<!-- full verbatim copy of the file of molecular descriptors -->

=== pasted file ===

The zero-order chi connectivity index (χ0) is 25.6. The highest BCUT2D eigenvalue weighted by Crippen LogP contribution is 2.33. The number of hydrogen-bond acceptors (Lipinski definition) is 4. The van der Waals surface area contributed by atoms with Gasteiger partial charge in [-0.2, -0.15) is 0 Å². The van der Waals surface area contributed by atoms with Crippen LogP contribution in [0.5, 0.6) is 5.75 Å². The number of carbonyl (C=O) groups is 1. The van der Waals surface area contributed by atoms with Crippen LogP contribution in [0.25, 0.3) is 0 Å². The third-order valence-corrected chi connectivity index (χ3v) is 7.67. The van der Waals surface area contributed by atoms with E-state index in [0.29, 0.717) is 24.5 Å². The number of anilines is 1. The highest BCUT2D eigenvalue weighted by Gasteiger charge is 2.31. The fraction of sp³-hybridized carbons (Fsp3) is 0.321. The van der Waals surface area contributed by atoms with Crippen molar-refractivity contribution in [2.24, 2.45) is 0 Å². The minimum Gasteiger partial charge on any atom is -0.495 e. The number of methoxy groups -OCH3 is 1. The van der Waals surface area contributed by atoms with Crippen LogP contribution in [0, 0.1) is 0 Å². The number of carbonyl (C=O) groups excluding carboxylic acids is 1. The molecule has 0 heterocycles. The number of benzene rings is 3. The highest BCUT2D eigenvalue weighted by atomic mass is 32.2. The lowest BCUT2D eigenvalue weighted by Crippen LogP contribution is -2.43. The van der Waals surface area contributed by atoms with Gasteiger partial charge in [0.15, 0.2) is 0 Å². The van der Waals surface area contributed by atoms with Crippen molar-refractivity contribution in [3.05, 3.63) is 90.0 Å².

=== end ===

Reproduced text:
The zero-order chi connectivity index (χ0) is 25.6. The highest BCUT2D eigenvalue weighted by Crippen LogP contribution is 2.33. The number of hydrogen-bond acceptors (Lipinski definition) is 4. The van der Waals surface area contributed by atoms with Gasteiger partial charge in [-0.2, -0.15) is 0 Å². The van der Waals surface area contributed by atoms with Crippen LogP contribution in [0.5, 0.6) is 5.75 Å². The number of carbonyl (C=O) groups is 1. The van der Waals surface area contributed by atoms with Crippen LogP contribution in [0.25, 0.3) is 0 Å². The third-order valence-corrected chi connectivity index (χ3v) is 7.67. The van der Waals surface area contributed by atoms with E-state index in [0.29, 0.717) is 24.5 Å². The number of anilines is 1. The highest BCUT2D eigenvalue weighted by Gasteiger charge is 2.31. The fraction of sp³-hybridized carbons (Fsp3) is 0.321. The van der Waals surface area contributed by atoms with Crippen molar-refractivity contribution in [2.24, 2.45) is 0 Å². The minimum Gasteiger partial charge on any atom is -0.495 e. The number of methoxy groups -OCH3 is 1. The van der Waals surface area contributed by atoms with Crippen LogP contribution in [0, 0.1) is 0 Å². The number of carbonyl (C=O) groups excluding carboxylic acids is 1. The molecule has 0 heterocycles. The number of benzene rings is 3. The highest BCUT2D eigenvalue weighted by atomic mass is 32.2. The lowest BCUT2D eigenvalue weighted by Crippen LogP contribution is -2.43. The van der Waals surface area contributed by atoms with Gasteiger partial charge in [0.15, 0.2) is 0 Å². The van der Waals surface area contributed by atoms with Crippen molar-refractivity contribution in [3.05, 3.63) is 90.0 Å².